While remote work is growing in popularity due to the pandemic, there will always be a need for “on the ground” people across all industries.
Remote work isn’t always possible in many industries, but aside from that what this crisis has also shown is that employees tend to want flexibility and agile work options, but not a complete removal of human interaction and collegiality. People still want the opportunity to explore the world and gain international experience.
The pandemic gives employers the chance to re-examine their workplace policies and to tune up anything that might need extra attention. While Coronavirus has exposed some weaknesses in some systems and procedures for international businesses, it’s also presented learning opportunities. As an example, some companies are seeing the need for better systems to manage business travellers in a world where all forms of travel are largely restricted.
Beyond the pandemic, we expect the demand for travel and immigration will stay strong, and many industries will have an urgent need for skilled workers as they try to bolster up their workforces again. Higher levels of unemployment may lead to higher levels of scrutiny of work visa applications, to ensure that the program is not used to undercut employment for Australians. But systemic skills shortages mean that businesses will continue to need skilled migration.
Refocus on local economies for self-sufficiency
Governments are likely to re-examine their self-sufficiency after the effects of the pandemic subside. It’ll be especially important for Australia to review resources in critical areas such as agriculture and food production, health and aged care.
Bolstering up these critical sectors may also present opportunities for Australia to excel in innovation and R&D, and require more labour in manufacturing, information and communication technology – which means more opportunities for Australians as well as migrants. Australia’s global talent visa program is geared towards attracting migrants with skills in innovative fields like advanced manufacturing, ag-tech, med-tech and so on.
Greater reliance on immigration partners
Lastly, as businesses try to navigate a world changed by the Coronavirus, there will be a greater need for experts who can step in and partner with businesses to explain and manage the impact of major challenges such as the enhanced border measures.
As the Coronavirus crisis unfolded, it was clear that businesses needed a high-touch, human-centric and agile solution from experts who could deliver reassurance and confidence to business executives and employees.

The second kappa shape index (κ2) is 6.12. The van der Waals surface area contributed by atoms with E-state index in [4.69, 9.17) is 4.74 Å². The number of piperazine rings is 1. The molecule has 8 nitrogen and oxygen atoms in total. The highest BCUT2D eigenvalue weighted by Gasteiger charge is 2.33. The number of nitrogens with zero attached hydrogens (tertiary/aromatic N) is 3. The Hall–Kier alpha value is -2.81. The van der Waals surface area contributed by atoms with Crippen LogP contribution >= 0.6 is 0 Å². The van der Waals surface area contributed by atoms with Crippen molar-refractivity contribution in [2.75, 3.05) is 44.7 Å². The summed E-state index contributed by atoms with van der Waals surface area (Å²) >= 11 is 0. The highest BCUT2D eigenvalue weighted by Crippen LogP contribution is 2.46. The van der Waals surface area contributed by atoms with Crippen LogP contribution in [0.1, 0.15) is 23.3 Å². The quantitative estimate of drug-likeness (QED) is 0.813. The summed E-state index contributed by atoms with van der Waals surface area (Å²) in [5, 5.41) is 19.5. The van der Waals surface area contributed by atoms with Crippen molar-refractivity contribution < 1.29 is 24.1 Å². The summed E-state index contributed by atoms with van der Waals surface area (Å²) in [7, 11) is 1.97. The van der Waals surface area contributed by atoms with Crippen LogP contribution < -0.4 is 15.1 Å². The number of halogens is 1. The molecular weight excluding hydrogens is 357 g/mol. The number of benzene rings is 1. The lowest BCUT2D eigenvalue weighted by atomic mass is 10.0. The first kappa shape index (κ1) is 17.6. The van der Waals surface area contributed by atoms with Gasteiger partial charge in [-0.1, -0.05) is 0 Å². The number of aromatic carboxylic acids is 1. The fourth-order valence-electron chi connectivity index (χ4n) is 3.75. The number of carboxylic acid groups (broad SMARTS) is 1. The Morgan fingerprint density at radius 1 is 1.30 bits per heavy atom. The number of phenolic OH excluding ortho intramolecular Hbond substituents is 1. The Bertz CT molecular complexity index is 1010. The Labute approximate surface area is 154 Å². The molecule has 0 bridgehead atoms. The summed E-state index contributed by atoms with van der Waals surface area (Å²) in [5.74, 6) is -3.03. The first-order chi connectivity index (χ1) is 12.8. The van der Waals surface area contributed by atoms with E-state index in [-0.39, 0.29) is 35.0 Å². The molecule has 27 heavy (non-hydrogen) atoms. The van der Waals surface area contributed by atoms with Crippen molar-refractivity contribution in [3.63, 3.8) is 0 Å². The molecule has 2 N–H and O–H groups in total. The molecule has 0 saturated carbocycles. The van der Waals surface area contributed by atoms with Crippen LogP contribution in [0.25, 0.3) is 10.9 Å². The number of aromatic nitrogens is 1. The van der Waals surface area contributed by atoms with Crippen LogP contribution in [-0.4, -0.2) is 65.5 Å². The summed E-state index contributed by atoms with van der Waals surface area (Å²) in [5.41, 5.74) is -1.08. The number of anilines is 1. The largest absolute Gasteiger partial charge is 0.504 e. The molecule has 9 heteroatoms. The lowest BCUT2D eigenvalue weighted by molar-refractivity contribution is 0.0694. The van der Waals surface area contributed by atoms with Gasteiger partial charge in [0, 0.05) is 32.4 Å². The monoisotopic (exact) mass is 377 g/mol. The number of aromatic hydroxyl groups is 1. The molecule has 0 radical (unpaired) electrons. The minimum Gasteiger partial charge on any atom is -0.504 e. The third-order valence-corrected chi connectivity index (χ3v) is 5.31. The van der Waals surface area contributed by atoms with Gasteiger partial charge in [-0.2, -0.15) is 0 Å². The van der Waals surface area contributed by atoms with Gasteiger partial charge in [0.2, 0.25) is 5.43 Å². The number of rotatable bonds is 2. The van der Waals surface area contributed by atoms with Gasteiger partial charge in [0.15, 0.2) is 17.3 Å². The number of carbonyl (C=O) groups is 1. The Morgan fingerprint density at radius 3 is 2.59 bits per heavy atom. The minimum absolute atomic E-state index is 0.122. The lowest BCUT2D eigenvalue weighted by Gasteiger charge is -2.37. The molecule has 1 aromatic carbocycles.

In the future, businesses will seek to rely on advisors who can proactively manage their immigration affairs and anticipate changes and their impact on business. Businesses will seek to properly structure their international recruitment and mobility programs, have a proactive liaison with governments on immigration applications and help with a variety of global workforce management issues.
Above all, a strategic approach will be most important. Businesses will need help from immigration partners who can share global insights, identify and capitalise on immigration opportunities, partner with the right people in various industries and work directly with business leaders to achieve goals.
While advisers will still help with basic tasks like paperwork and visa processing, they will be expected to have more knowledge and insight than clients were accustomed to or their role required in a pre-pandemic setting.
The future of immigration may look different after the world emerges from Coronavirus, but there will still be plenty of incredible opportunities for immigrants as well as businesses that hire talent from abroad.
During this crisis, some immigration firms have cut staff and restricted operations – and have left clients without direction in an uncertain time. At The Migration Agency, we’ve actively worked with our clients to ensure their needs are met during the current climate.
If you have pressing immigration needs or questions regarding the impact of Coronavirus on immigration, please contact us at email@example.com